Zu has a rash that's worrying me.
Coco is eager to pee on the potty and quick to help me clean up any mess (two qualities that her sister certainly did not share at age two), but she's just as quick to have a bone melting breakdown over something that is inexplicable to the rest of us.
I am home alone Monday nights while David is in class. We miss him. I tire of a dinner hour that sometimes feels like the girls bark orders disguised by a "pease, Mommy" tacked on the end, and I run circles in the kitchen, scrambling eggs, refilling milk, shooing the dog outside, reminding them to sit down, use a napkin, don't shout, ask nicely. Then I clean up the kitchen while they wreck another room of the house. Tonight it was the basement bathroom--they turned on the shower and soaked the floor (and themselves) trying to bathe some dolls. It's hard to be the only one here, but I also love it.
"Girls night!" Zu will say, as though we are going to do something different from any other weeknight. And there is something festive, somehow, in the rush of dinner and play and bath and brush and bed.
My favorite, though, (like so many parents) is bedtime. Both girls with me in the rocking chair. Reading books. Rocking. Singing. Both asleep on my lap. I breathe in the smell of their hair, the baby lotion that I love so much, the fruity toothpaste breath.
There's still laundry to fold, appointments to schedule, a guest bed to make up, towels to pick up off the bathroom floor. I should run the vacuum downstairs. But in this quiet moment, a fan whirring, Cooper snoring gently on the rug, the girls' warm bodies leaning on me, I just want to savor it. The quietness. The trust. Despite all my doubts and worries and fears, for this short sliver of time, I'm enough. I'm their comfort and their safe place as they drift off to sleep. It's such a gift and responsibility and it awes me still that I'm The Mom. That somehow all of this is mine.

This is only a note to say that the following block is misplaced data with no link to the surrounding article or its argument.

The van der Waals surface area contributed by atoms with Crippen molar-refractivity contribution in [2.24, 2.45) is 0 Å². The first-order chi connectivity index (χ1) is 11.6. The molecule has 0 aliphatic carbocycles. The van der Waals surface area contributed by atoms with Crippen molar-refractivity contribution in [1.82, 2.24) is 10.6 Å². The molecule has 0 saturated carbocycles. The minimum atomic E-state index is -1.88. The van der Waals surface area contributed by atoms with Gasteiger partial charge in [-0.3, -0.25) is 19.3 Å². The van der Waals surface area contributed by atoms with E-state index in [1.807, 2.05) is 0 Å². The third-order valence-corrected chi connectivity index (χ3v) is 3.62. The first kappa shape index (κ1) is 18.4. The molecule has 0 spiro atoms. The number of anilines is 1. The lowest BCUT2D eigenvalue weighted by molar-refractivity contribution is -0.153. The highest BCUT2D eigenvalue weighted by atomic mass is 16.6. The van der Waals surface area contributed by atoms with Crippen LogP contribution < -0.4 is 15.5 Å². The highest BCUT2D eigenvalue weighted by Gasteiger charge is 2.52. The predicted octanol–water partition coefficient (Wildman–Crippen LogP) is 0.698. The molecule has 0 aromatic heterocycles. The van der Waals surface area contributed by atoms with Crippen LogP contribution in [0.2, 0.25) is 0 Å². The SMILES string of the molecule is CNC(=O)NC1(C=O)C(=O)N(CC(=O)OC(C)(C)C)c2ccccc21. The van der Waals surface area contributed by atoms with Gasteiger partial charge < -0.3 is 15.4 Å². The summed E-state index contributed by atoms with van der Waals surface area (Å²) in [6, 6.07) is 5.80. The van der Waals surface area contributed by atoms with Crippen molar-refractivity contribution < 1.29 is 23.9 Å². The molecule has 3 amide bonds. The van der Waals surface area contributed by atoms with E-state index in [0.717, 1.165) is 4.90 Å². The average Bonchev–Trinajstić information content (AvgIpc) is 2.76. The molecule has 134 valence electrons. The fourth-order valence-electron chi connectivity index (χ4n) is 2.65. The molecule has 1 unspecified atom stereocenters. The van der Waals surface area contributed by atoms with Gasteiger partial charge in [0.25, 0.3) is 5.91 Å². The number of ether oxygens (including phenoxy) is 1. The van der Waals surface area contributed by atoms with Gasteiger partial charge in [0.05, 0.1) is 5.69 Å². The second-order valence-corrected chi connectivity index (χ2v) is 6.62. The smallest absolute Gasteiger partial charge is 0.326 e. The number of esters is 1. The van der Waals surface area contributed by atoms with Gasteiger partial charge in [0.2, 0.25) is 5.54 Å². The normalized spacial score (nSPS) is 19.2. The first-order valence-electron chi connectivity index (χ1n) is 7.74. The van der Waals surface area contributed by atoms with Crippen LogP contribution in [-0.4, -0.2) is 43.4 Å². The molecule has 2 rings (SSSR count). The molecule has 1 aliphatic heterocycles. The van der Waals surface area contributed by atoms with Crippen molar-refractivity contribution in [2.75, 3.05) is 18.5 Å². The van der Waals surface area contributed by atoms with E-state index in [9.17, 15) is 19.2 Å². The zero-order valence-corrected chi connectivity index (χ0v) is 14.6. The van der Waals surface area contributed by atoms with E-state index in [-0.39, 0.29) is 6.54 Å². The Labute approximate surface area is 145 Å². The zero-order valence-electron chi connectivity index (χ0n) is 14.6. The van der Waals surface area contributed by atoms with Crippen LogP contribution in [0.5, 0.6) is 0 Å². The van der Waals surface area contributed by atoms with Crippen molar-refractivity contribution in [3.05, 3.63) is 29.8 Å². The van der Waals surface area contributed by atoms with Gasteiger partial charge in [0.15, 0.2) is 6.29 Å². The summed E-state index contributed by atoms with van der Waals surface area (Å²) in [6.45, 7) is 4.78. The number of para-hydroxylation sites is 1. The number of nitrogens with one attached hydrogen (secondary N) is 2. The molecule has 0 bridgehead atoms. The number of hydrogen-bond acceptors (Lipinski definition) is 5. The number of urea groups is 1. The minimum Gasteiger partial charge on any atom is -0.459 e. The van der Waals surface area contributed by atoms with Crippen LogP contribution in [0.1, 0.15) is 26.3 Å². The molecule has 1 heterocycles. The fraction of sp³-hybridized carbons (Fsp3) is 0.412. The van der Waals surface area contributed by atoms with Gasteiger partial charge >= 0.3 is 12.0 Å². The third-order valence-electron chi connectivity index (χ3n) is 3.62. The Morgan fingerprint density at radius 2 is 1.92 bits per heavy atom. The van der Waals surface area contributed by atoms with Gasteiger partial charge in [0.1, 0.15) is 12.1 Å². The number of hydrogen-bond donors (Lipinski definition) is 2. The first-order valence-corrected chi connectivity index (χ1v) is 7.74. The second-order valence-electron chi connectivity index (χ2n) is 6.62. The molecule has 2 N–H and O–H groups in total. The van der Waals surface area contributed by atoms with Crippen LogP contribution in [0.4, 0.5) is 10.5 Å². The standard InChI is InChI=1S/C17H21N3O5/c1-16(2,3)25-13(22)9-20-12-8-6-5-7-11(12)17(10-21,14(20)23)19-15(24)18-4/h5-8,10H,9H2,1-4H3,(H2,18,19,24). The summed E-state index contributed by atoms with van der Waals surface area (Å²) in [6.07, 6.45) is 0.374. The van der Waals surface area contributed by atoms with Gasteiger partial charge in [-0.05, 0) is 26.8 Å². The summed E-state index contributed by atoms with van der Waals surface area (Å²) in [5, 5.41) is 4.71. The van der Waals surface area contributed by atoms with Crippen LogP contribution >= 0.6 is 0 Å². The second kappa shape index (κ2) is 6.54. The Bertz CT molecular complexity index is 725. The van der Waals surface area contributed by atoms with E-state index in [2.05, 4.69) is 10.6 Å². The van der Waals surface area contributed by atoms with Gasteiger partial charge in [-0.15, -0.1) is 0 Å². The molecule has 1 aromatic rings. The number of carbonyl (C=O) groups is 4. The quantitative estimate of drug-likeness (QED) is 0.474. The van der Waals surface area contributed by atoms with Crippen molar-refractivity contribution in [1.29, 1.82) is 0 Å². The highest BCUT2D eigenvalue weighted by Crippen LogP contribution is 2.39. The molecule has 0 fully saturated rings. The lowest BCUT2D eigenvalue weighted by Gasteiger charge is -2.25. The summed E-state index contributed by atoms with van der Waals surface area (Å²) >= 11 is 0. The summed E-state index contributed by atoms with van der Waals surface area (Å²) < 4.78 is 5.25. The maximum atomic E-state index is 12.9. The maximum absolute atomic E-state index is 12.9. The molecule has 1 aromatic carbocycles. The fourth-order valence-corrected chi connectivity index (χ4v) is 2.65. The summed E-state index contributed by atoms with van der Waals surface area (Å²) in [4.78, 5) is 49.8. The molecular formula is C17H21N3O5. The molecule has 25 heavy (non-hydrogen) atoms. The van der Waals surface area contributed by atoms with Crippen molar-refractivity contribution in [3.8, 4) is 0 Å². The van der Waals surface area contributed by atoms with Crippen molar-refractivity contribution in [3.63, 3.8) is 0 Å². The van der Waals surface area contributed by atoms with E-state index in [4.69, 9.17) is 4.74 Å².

And still the fear that if I hold it too tight, it just might slip away.
I spent a lot of hours with my therapist talking about how not to live a life in fear. Discussions of mindfulness and being in the moment. Controlling the fear. Believing that my paranoia won't protect me (or them), nor will it be a catalyst for tragedy. Even when things are troubling (this rash!), I am usually able to let logic beat terror.
As I worry about this rash, I try not to spin out into excessive anxiety. But I'm always aware that we are not exceptions to the rule of chance. It's a challenge every day to take that awareness of the great fragile gift of this life and treat it with joy instead of fear.
Being home alone forces me to be totally present, and it's exhausting but also exhilarating.
I've always borrowed the line that I love my kids SO MUCH, but I love them 10% more when they are sleeping. And it's never truer than the nights I'm home alone, when our snuggles are extra long, their hugs and kisses extra sweet, the long list of chores pushed off a few more minutes. It won't be long until the three of us don't fit on one chair, until Zu is reading books to herself, until pajamas don't feature footies and zippers and Disney characters, until the smell of baby lotion isn't part of our evening ritual.
So I'm taking the mess, the water on the bathroom floor, the potty talk, the temper tantrums, and I'm doing my best NOT to live and appreciate every moment of the madness (impossible!), but to hold on to the pockets of quiet as the crucial reminders of how fleeting this is, and how incredibly, unbelievable precious and sweet these girls are--at least when they are sleeping.